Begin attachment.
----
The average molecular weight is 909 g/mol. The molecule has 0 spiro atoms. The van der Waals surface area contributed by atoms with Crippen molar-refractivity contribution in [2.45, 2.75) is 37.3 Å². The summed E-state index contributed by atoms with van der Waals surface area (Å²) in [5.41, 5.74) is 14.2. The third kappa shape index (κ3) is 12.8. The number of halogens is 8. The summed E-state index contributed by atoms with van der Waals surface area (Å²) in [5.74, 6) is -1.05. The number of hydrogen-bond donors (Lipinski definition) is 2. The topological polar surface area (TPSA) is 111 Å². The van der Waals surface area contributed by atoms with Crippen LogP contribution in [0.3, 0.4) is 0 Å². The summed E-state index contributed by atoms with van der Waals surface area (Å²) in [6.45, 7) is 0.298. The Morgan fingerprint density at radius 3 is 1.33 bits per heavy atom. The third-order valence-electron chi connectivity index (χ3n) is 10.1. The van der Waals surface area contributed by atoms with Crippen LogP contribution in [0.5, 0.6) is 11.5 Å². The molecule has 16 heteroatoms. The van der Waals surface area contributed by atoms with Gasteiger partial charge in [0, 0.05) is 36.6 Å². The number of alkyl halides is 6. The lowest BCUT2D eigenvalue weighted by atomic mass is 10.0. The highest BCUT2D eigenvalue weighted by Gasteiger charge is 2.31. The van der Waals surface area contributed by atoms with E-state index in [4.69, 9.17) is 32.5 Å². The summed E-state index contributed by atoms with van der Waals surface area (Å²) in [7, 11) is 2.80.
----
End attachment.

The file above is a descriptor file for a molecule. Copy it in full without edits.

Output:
The average molecular weight is 909 g/mol. The molecule has 0 spiro atoms. The van der Waals surface area contributed by atoms with Crippen molar-refractivity contribution in [2.45, 2.75) is 37.3 Å². The summed E-state index contributed by atoms with van der Waals surface area (Å²) in [5.41, 5.74) is 14.2. The third kappa shape index (κ3) is 12.8. The number of halogens is 8. The summed E-state index contributed by atoms with van der Waals surface area (Å²) in [5.74, 6) is -1.05. The number of hydrogen-bond donors (Lipinski definition) is 2. The topological polar surface area (TPSA) is 111 Å². The van der Waals surface area contributed by atoms with Crippen LogP contribution in [0.3, 0.4) is 0 Å². The summed E-state index contributed by atoms with van der Waals surface area (Å²) in [6.45, 7) is 0.298. The Morgan fingerprint density at radius 3 is 1.33 bits per heavy atom. The third-order valence-electron chi connectivity index (χ3n) is 10.1. The van der Waals surface area contributed by atoms with Crippen LogP contribution in [0.5, 0.6) is 11.5 Å². The molecule has 16 heteroatoms. The van der Waals surface area contributed by atoms with Gasteiger partial charge in [0, 0.05) is 36.6 Å². The number of alkyl halides is 6. The lowest BCUT2D eigenvalue weighted by atomic mass is 10.0. The highest BCUT2D eigenvalue weighted by Gasteiger charge is 2.31. The van der Waals surface area contributed by atoms with E-state index in [4.69, 9.17) is 32.5 Å². The summed E-state index contributed by atoms with van der Waals surface area (Å²) in [7, 11) is 2.80.